A new report by the World Economic Forum predicts that the African economy will achieve economic growth of 6.2% in 2007. But it also says major structural changes are needed for it to catch up with the rest of the world. Africa is held back by poor infrastructure, greed and corruption. Meanwhile, the UN estimates that the economy must grow 7% a year to halve poverty by 2015, one of its key millennium development goals.
Oil and Conflict
Africa has an abundance of under-exploited resources that the rest of the world wants. States like Nigeria and Libya have oil aplenty, and opportunities for expats to come in and help them extract it. But for long periods many nations have had to sit on their mineral wealth because civil disturbances have stopped large-scale industry moving in. The continent has the world’s largest reserves of natural resources, yet is second to only the Middle East in terms of unrest and war.
The lands of Africa are mentioned throughout a report by the International Crisis Group: “Thirteen actual or potential conflict situations in the world.” There are signs that Eritrea and Ethiopia may be about to rekindle an old war that has only just ended, and the two are already involved in a proxy conflict in Somalia, the report says. It believes fighting could engulf the Horn of Africa, with instability in Darfur threatening to spill over Sudan’s borders. Crises further west in the Central African Republic and Chad also feature highly, and potential dangers remain in Algeria, Angola, Burundi, Democratic Republic of Congo, Egypt, Guinea, Ivory Coast, Liberia, Mali, Niger, Nigeria, Senegal, Sierra Leone, Somaliland, Sudan, Uganda, Western Sahara and Zimbabwe.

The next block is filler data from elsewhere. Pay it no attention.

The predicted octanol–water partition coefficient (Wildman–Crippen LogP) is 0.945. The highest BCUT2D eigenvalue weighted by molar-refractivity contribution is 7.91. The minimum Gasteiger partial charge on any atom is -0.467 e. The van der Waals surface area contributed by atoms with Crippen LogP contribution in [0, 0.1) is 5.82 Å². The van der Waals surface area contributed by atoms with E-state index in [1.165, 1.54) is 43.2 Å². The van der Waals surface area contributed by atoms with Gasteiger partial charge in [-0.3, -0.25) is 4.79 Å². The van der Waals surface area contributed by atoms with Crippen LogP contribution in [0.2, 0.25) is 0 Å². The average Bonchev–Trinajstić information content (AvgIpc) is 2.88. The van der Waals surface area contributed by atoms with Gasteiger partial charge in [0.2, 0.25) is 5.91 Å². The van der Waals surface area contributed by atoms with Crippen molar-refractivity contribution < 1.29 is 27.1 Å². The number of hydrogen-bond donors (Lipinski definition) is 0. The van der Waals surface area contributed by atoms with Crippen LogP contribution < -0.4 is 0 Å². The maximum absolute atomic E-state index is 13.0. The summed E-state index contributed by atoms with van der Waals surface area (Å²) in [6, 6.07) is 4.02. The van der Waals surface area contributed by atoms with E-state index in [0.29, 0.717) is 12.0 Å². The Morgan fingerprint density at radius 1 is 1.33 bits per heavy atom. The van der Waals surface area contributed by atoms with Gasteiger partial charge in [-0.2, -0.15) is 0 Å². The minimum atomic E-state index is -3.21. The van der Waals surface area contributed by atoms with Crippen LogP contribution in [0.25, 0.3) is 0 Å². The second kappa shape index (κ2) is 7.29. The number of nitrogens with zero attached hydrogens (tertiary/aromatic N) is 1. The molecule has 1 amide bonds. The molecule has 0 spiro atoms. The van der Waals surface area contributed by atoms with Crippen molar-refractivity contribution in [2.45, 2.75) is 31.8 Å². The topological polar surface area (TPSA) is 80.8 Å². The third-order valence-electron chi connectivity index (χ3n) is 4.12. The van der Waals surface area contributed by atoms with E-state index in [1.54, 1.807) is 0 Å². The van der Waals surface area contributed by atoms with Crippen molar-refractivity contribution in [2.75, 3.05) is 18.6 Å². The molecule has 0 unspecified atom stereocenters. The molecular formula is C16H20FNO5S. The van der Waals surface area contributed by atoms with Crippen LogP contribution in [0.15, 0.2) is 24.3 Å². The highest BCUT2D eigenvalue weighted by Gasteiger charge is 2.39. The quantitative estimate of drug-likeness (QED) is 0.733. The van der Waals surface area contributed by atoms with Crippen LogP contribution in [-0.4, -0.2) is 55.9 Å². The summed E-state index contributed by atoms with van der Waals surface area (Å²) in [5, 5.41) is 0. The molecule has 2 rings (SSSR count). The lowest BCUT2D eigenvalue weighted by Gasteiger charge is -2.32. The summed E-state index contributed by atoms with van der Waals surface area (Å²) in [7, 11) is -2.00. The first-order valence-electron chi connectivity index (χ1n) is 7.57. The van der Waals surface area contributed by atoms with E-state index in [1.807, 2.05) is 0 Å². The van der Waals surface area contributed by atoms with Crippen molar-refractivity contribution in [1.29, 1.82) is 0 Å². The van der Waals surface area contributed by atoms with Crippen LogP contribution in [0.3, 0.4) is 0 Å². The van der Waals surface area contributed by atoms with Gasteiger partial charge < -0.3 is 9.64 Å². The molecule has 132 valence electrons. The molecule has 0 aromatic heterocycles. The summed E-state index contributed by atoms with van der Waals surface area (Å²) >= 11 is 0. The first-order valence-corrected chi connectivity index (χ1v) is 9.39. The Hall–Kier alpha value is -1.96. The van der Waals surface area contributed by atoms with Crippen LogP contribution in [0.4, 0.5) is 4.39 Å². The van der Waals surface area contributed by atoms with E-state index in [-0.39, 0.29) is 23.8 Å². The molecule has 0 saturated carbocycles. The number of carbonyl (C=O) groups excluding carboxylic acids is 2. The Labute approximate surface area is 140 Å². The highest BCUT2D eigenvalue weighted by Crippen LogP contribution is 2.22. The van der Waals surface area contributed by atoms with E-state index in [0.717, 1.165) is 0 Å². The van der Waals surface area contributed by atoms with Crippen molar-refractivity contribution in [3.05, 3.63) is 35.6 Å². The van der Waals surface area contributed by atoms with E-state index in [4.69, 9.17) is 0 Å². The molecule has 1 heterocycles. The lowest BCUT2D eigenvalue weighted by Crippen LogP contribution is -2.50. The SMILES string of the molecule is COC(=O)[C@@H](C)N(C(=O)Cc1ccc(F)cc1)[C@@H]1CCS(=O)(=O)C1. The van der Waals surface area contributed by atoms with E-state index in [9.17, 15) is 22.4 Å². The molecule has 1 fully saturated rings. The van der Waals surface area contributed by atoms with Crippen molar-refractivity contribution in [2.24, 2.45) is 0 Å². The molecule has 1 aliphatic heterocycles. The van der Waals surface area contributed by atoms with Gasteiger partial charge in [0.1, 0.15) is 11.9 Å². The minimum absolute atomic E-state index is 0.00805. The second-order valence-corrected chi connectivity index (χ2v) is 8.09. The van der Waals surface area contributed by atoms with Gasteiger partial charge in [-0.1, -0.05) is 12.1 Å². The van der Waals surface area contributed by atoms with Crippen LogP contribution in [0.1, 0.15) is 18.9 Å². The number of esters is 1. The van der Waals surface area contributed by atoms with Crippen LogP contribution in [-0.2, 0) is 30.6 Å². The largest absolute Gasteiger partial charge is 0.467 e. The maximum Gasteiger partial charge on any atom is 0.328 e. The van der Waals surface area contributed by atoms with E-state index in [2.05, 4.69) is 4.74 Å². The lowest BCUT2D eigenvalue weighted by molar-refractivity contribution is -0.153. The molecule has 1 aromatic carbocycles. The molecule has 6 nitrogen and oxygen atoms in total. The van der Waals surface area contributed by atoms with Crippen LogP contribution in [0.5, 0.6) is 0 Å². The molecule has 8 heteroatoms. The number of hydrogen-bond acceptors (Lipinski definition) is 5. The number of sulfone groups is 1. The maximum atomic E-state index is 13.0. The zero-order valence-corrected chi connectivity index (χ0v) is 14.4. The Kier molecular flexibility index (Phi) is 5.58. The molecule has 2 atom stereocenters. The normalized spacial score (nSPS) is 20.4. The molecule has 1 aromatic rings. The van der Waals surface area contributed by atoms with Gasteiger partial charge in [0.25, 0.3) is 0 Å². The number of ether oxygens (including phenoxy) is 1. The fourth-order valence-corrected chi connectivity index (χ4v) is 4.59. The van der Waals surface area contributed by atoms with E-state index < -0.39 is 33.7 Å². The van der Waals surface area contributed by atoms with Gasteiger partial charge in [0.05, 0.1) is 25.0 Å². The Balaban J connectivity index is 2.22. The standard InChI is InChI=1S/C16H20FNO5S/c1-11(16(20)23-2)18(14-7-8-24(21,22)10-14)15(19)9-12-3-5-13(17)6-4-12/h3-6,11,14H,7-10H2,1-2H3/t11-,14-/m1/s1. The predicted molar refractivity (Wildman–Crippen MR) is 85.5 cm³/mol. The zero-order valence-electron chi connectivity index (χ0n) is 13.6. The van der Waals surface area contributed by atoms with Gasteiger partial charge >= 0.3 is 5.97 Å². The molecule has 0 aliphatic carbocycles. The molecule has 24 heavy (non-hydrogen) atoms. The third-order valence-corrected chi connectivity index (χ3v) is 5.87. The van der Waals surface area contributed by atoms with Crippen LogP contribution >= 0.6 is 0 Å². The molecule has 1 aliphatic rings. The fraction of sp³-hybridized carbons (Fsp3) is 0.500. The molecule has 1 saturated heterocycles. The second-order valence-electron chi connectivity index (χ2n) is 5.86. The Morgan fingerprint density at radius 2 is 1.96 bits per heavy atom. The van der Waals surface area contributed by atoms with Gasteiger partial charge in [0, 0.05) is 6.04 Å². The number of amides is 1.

That’s a long list.
At the time of writing however, the Foreign and Commonwealth Office only mentions Somalia and Ivory Coast as places to avoid completely. The other African nations where they advise general caution are Burundi, Cameroon, Chad, Democratic Republic of Congo, Eritrea, Ethiopia, Mali, Sudan, and Uganda. And anyone working or who has worked in Nigeria recently will be only too aware of the risks involved there.
Meanwhile, as the west looks on the Chinese are muscling in. Hungry for raw materials to fuel their own economic boom, the Chinese are befriending resource-rich but cash-poor governments. By being somewhat less demanding on human rights issues than western governments who prefer to tie aid deals to democratic reform, China is securing access to the increasing quantities of ores and oil it needs.
If you want to work in Africa there are plenty of opportunities. The continent hardly lacks unskilled labour, but there is a demand for skilled workers, particularly those with long experience in industry and/or a university degree.
When searching the Expat Network’s JobSearch pages, there seem to be three locations that crop up regularly: Nigeria, South Africa, and the northern states, particularly Libya, Algeria and Egypt. Judging from the adverts for drilling engineers and supervisors, the Nigerian oil industry in particular is booming.